Aromatherapy is "the therapeutic use of essential oils extracted from aromatic plants," and it is a "simple, low-risk and cost-effective method" that can help manage preoperative anxiety. This treatment is "fast-acting, noninvasive, has minimal side effects, and can be applied in multiple forms, including massage, inhalation, compress, and baths with mineral and herbal substances," making it an ideal option for addressing anxiety in patients.
Lavender is an important essential oil with various applications and few reported sensitivities, and it is known for its "sedative and relaxing effects." However, the details on how lavender exerts its anxiolytic effects remain unknown. Linalool and linalyl acetate, two components of the lavender plant, can stimulate the parasympathetic nervous system. Linalyl acetate is categorized as a narcotic while linalool can act as a sedative.
How the study was conducted
The scientists involved in the study observed that lavender aromatherapy helped reduce preoperative anxiety among ambulatory surgery patients undergoing procedures in general otolaryngology.
The study monitored 100 patients, and the experimental group received inhalation lavender aromatherapy in the preoperative waiting area. Meanwhile, the control group received standard nursing care. Both groups reported their anxiety with a visual analog scale after arriving at the preoperative waiting area and once they left for the operating room. As per a Welch's two sample t-test, the researchers determined that the mean reduction in anxiety was significantly greater in the experimental group than the control group.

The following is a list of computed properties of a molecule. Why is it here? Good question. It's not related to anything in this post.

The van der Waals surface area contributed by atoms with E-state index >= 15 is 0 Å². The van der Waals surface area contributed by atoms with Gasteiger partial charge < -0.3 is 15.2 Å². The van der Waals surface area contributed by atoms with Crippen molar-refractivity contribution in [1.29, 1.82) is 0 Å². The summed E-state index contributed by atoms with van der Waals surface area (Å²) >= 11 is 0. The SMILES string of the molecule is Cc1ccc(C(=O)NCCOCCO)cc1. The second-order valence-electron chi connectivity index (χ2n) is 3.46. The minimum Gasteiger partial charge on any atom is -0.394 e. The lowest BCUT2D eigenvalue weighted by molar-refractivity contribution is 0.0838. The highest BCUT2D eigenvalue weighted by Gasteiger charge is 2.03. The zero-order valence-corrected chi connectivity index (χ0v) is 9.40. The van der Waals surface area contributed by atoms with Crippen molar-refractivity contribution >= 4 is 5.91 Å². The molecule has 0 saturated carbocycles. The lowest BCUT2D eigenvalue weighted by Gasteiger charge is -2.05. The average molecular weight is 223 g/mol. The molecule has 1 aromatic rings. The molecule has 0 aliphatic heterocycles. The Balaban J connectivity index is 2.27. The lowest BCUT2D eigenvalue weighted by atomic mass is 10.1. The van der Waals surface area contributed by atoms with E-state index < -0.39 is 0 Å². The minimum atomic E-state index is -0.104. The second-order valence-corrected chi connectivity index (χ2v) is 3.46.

The team concluded that the lavender aromatherapy reduced preoperative anxiety in ambulatory surgery patients. While the effect was modest, it is "possibly statistically significant." Future study is required to determine the clinical efficacy of lavender aromatherapy.
Notwithstanding the severity of surgical intervention, patients often experience anxiety caused by "fear of the operation, anesthesia, and postoperative pain." Preoperative anxiety can negatively impact patient satisfaction and outcomes, and this emotional state is connected to "an increased use of narcotics and anesthetics, prolonged duration of hospitalization and postoperative wound healing, and reduced ability to fight infection and comprehend information about surgery."
While pharmacologic therapies like sedatives and opioids are used to treat preoperative anxiety, these medications have negative side-effects such as fatigue, confusion, and restlessness. They can also inhibit a patient's capacity to actively participate in his or her postoperative care, which can cause a delay in hospital discharge.